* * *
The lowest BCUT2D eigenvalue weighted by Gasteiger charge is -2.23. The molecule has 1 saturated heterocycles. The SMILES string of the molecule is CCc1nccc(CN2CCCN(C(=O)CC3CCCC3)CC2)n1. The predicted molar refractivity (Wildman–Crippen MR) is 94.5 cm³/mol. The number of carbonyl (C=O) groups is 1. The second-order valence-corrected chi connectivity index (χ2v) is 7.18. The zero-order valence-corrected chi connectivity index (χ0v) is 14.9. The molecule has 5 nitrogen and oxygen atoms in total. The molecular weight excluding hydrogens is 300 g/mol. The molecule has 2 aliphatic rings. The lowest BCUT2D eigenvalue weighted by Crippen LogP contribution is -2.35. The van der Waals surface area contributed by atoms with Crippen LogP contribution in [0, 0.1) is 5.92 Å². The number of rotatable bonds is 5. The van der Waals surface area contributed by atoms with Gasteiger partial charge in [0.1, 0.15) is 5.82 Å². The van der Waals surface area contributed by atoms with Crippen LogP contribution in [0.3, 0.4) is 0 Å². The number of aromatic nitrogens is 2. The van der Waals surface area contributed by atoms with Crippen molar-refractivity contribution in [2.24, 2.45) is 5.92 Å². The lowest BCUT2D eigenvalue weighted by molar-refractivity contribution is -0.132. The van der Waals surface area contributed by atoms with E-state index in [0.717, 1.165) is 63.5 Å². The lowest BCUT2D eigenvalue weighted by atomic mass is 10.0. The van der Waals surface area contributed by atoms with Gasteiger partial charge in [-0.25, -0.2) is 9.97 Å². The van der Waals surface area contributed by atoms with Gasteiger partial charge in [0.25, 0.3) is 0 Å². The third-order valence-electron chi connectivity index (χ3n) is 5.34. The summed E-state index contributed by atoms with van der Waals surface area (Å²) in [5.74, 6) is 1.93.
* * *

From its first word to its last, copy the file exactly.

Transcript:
The lowest BCUT2D eigenvalue weighted by Gasteiger charge is -2.23. The molecule has 1 saturated heterocycles. The SMILES string of the molecule is CCc1nccc(CN2CCCN(C(=O)CC3CCCC3)CC2)n1. The predicted molar refractivity (Wildman–Crippen MR) is 94.5 cm³/mol. The number of carbonyl (C=O) groups is 1. The second-order valence-corrected chi connectivity index (χ2v) is 7.18. The zero-order valence-corrected chi connectivity index (χ0v) is 14.9. The molecule has 5 nitrogen and oxygen atoms in total. The molecular weight excluding hydrogens is 300 g/mol. The molecule has 2 aliphatic rings. The lowest BCUT2D eigenvalue weighted by Crippen LogP contribution is -2.35. The van der Waals surface area contributed by atoms with Crippen LogP contribution in [0, 0.1) is 5.92 Å². The number of rotatable bonds is 5. The van der Waals surface area contributed by atoms with Gasteiger partial charge in [0.1, 0.15) is 5.82 Å². The van der Waals surface area contributed by atoms with Crippen LogP contribution in [0.3, 0.4) is 0 Å². The number of aromatic nitrogens is 2. The van der Waals surface area contributed by atoms with Crippen molar-refractivity contribution in [2.24, 2.45) is 5.92 Å². The lowest BCUT2D eigenvalue weighted by molar-refractivity contribution is -0.132. The van der Waals surface area contributed by atoms with E-state index in [0.717, 1.165) is 63.5 Å². The lowest BCUT2D eigenvalue weighted by atomic mass is 10.0. The van der Waals surface area contributed by atoms with Gasteiger partial charge in [-0.25, -0.2) is 9.97 Å². The van der Waals surface area contributed by atoms with Gasteiger partial charge in [0.25, 0.3) is 0 Å². The third-order valence-electron chi connectivity index (χ3n) is 5.34. The summed E-state index contributed by atoms with van der Waals surface area (Å²) in [5.74, 6) is 1.93.